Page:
Spermatozoa are redox-regulated cells, and stallion spermatozoa, in particular, present an intense mitochondrial activity in which large amounts of reactive oxygen species (ROS) are produced. To maintain the redox potential under physiological conditions, sophisticated mechanisms ought to be present, particularly in the mitochondria. In the present study, we investigated the role of the SLC7A11 antiporter. This antiporter exchanges intracellular glutamate for extracellular cystine. In the spermatozoa, cystine is reduced to cysteine and used for GSH synthesis. The importance of the antiporter for mitochondrial functionality was studied using flow cytometry and UHPLC/MS/MS approaches. Intracellular GSH increased in the presence of cystine, but was reduced in the presence of Buthionine sulphoximine (BSO), a γ-glutamylcysteine synthetase inhibitor (P < 0.001). Inhibition of the SLC7A11 antiporter with sulfasalazine caused a dramatic drop in intracellular GSH (P < 0.001) and in the percentage of spermatozoa showing active mitochondria (P < 0.001). These findings suggest that proper functionality of this antiporter is required for the mitochondrial function of spermatozoa. We also describe that under some conditions, glutamate may be metabolized following non-conventional pathways, also contributing to sperm functionality. We provide evidences, that the stallion spermatozoa have important metabolic plasticity, and also of the relation between redox regulation and metabolic regulation. These findings may have important implications for the understanding of sperm biology and the development of new strategies for sperm conservation and treatment of male factor infertility.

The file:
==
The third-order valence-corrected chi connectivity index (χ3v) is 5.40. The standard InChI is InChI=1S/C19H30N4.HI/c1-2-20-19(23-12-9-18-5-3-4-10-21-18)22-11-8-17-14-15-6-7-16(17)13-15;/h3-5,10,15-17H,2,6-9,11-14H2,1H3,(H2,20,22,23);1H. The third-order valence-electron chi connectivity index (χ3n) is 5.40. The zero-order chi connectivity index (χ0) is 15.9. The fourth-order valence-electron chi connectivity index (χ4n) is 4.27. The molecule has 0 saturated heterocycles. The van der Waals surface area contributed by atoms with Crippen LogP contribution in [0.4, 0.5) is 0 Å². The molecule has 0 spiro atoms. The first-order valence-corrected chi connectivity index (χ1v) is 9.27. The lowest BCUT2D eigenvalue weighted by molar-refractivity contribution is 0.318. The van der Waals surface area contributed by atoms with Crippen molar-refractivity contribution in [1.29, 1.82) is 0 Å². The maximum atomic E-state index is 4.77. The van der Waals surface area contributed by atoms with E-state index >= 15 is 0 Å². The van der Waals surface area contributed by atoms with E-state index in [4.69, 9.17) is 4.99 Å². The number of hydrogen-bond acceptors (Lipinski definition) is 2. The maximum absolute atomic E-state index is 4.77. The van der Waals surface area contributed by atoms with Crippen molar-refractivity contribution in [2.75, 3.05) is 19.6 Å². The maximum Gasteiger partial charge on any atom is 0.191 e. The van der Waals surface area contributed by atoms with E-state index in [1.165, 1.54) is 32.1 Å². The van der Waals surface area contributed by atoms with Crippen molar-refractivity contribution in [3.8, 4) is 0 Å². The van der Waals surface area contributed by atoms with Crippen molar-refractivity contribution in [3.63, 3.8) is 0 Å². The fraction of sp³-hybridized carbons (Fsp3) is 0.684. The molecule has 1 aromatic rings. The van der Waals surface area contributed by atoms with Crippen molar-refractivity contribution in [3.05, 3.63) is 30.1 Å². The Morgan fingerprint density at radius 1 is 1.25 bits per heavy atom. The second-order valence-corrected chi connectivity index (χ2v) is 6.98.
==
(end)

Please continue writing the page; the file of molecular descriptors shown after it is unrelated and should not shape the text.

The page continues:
Free access

Róisín A Griffin, Aleona Swegen, Mark Baker, Robert John Aitken, David A Skerrett-Byrne, Antonio Silva Rodriguez, Francisco E Martín-Cano, Brett Nixon, Fernando J Peña, Maryse Delehedde, Nicolas Sergeant, and Zamira Gibb

The horse breeding industry relies upon optimal stallion fertility. Conventional sperm assessments provide limited information regarding ejaculate quality and are not individually predictive of fertilizing potential. The aim of this study was to harness mass spectrometry to compare the proteomic profiles of high- and low-quality stallion spermatozoa, with the ultimate goal of identifying fertility biomarker candidates. Extended stallion semen (n = 12) was fractionated using Percoll density gradients to isolate low-quality and high-quality sperm populations. Motility and morphological assessments were carried out, and proteomic analyses was conducted using UHPLC-MS/MS. High-quality spermatozoa recorded higher total (95.2 ± 0.52% vs 70.6 ± 4.20%; P ≤ 0.001) and progressive motilities (43.4 ± 3.42% vs 27.3 ± 4.32%; P ≤ 0.05), and a higher proportion of morphologically normal cells (50.2 ± 4.34% vs 38.8 ± 2.72%; P ≤ 0.05). In total, 1069 proteins were quantified by UHPLC-MS/MS, of which 22 proteins were significantly more abundant in the high-quality sperm population (P ≤ 0.05). A-kinase anchor protein 4 (AKAP4) and Hexokinase 1 (HK1) were considered possible biomarker candidates and their differential expression was confirmed by immunoblot. Protein expression was significantly correlated with total (AKAP4 R 2 = 0.38, P ≤ 0.01; HK1 R 2 = 0.46, P ≤ 0.001) and progressive motilities (AKAP4 R 2 = 0.51, P ≤ 0.001; HK1 R 2 = 0.55, P ≤ 0.01), percentage rapid (AKAP4 R 2 = 0.29, P ≤ 0.05; HK1 R 2 = 0.58, P ≤ 0.001), straight-line velocity (HK1 R 2 = 0.50, P ≤ 0.01) and straightness (HK1 R 2 = 0.40, P ≤ 0.01). Furthermore, AKAP4 was highly susceptible to adduction by 4-hydroxynonenal (4HNE), which resulted in a global reduction in the phosphorylation profiles following capacitation. In conclusion, the proteomic profiles of high- and low-quality stallion spermatozoa differ substantially, and proteins such as AKAP4 and HK1 could serve as biomarkers of ejaculate quality.